There was no mention of more sex or bungee jumping, says Bronnie Ware, a palliative care nurse talking about the regrets of the dying over the last 12 weeks of their lives. The majority regretted not having had the courage to live a life true to themselves, rather than doing what others expected of them. For men, it was wishing that they hadn’t worked so hard; missing out on spending more time with their children or partners.
For those of us who are now in our 50’s and 60’s, our future is finite —we may only have 20-30 or more years left. Do you keep going as is? Or do want to explore a different future so that your last 12 weeks are ones you won’t regret? Planning a different future requires some decisions to be made.
Decisions are not easy
Deciding to change your life is not an easy undertaking. Any change effort requires not only deciding on some clear, achievable goals but also the willingness to persevere through ups and downs to achieve them. Trying to implement a change in direction while you are busy with your current work and responsibilities may be challenging and you may find a lack of support or encouragement.
First steps – mindfulness
The first place to start before making any decisions about any changes you might want to make is to recognise what is going on in your life right now start. One way is through mindfulness. All that means is becoming aware of what is going on in your life now—where you are spending time and energy. Being able to recognise the things you like and don’t like. Gaining a perspective on your life and what may need to change. You may find that something like meditation or a spiritual practice helps, maybe joining a yoga group.
One way to change direction is to consider a range of possible futures.
A probable future is to continues as you are. Life may throw up a few new twists or lucky breaks and hopefully no nasty surprises. It’s safe and where most of us are comfortable. It’s also why most new year resolutions fail. Sometimes our habits are just too hard to change.
The planning for this starts with knowing that you are disatisfied with your current situation; that you want to do something different with your life. Planning for a future that you won’t regret having tried, no matter your age.
Where to start, when, how, what to do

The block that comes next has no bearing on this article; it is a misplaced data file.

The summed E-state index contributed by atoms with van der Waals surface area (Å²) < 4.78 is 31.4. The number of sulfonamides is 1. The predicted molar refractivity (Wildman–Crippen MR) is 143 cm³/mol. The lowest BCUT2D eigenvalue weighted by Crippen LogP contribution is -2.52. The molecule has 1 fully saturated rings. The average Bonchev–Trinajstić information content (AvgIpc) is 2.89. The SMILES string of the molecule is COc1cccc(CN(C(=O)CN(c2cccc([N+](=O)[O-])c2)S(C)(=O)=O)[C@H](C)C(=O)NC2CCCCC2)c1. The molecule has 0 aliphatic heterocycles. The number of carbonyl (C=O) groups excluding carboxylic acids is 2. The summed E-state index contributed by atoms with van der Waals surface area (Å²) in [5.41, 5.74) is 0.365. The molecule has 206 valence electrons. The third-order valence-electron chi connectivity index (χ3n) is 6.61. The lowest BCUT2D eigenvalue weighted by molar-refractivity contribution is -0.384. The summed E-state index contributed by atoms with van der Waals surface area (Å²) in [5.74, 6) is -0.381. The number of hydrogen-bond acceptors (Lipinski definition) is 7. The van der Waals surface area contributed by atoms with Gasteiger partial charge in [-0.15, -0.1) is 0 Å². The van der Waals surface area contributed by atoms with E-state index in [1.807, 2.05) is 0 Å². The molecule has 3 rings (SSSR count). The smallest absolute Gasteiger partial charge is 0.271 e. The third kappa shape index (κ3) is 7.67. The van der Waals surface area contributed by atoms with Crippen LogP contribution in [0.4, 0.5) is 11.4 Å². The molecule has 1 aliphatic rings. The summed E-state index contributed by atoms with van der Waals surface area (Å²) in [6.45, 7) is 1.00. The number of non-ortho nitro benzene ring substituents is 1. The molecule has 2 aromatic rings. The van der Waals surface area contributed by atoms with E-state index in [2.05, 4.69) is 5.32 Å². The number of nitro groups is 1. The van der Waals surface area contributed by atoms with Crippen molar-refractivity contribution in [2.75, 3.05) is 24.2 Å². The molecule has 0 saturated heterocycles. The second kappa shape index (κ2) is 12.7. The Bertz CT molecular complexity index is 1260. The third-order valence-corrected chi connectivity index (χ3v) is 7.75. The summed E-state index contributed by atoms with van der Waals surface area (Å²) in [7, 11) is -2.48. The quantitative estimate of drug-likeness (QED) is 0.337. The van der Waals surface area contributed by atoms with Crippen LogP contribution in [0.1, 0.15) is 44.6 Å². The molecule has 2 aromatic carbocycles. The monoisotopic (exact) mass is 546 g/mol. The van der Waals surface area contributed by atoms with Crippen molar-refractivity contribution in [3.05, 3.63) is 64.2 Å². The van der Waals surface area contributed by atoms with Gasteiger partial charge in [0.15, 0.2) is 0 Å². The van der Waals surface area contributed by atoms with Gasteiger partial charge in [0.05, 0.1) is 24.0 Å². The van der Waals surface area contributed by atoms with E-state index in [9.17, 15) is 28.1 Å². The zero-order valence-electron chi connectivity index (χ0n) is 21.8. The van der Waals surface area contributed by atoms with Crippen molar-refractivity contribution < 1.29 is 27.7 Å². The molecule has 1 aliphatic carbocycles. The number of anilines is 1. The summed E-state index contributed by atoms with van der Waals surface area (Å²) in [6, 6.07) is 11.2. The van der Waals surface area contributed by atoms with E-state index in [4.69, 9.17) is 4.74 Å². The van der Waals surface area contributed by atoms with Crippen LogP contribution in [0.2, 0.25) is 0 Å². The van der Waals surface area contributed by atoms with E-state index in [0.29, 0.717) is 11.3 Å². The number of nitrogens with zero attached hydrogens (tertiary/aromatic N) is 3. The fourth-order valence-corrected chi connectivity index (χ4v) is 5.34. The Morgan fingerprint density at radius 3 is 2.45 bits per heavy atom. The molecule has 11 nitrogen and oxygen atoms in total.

Start with something easy, and be kind to yourself.
If you’re not sure where to start, pretend that you are giving advice to a good friend in the same situation. Is it the same advice you would give yourself?
Then ask yourself, what would it look like if I did this? This helps firm up your ultimate goal.
Let’s start simple.
Most new year resolutions are about losing weight and exercise with both leading to better longer-term health benefits. When you hear that Over 100 million Americans are now diabetic or prediabetic it’s a warning you might not want to ignore.
Getting fit or losing weight
Regular fitness activities have a range of health benefits that will make your future life better. Most of us think that means the gym and sweaty exercises.
But it might be as simple as moving more every day—just for a total of 30 minutes.
Parking the car further away from the supermarket and walking, or taking the stairs rather than the lift.
Losing weight is more problematic as you have probably realised by now that dieting doesn’t work. Those of us who’ve tried, possibly many times before, know that we can actually put on more weight after we stop. Doing lots of exercise doesn’t seem to help either.
You may want to check out Ivor Cummins’ book Eat Rich, Live Long, on low-carb eating or Nina Teicholz’ The Big Fat Surprise below. The books are not about dieting, but eating well, staying lean and healthy, while enjoying the food.
Change is a process
Any long-term change takes time, often longer than you think.
Read more, turn off the phone or TV.
Map out some simple, easy steps you can take. The clearer, the better.
Make some decisions and see what happens.
Be patient, but disciplined and persistent.
Seek out, supportive people. Some fans who can cheer you on and encourage you.
Ditch the negative ones.
It’s not too late to do something, no matter what your age. This has not been easy for me to write as I have made so many of my own mistakes. After all, how can I possibly imagine what it is like to be in your shoes? Our culture appears to be one where we feel we have to be an ‘optimized version’ of ourselves. That to me places too many expectations on us, to be perfect, to look youthful, be mindful, always be mentally alert. Especially as we age. It’s way easier to just let things happen. Except when you get to 80 or 90 and look back with regret that you didn’t give it a go.
Don’t let that happen to you.
Please feel free to add your comments or suggested readings or podcasts below.
Barking up the wrong tree by Eric Barker
Designing your life by Bill Burnett and Dave Evans
Eat Rich live long by Ivor Cummins and Jeffry Gerber, MD
Grit by Angela Duckworth
Mindset by Dr Carol S Dweck
How to change things by Chip and Dan Heath
The life-changing magic of tidying: A simple, effective way to banish clutter forever by Marie Kondo
Mindfulness by Ellen J Langer
The Big Fat Surprise Nina Teicholz
Ivor Cummins http://www.thefatemperor.com/
Nina Teicholz https://ninateicholz.com/
The school of life https://www.youtube.com/channel/UC7IcJI8PUf5Z3zKxnZvTBog
A selection of useful videos: https://www.youtube.com/wisepreneursaustralia
On Being by Krista Tippet
Waking Up by Sam Harris
Women at Work – HBR
Tim Ferris is THE optimized- self-guru and many of his podcasts are very good. This interview with Dr Gabor Mate is one I think you may find out a little more about your inner-self. While the topic is about addiction, it is not just about drugs, it is about us.
Headspace for meditation
Habitify – for mapping habits
Runkeeper – for tracking your walking etc
Business know-how and shifting to self employment
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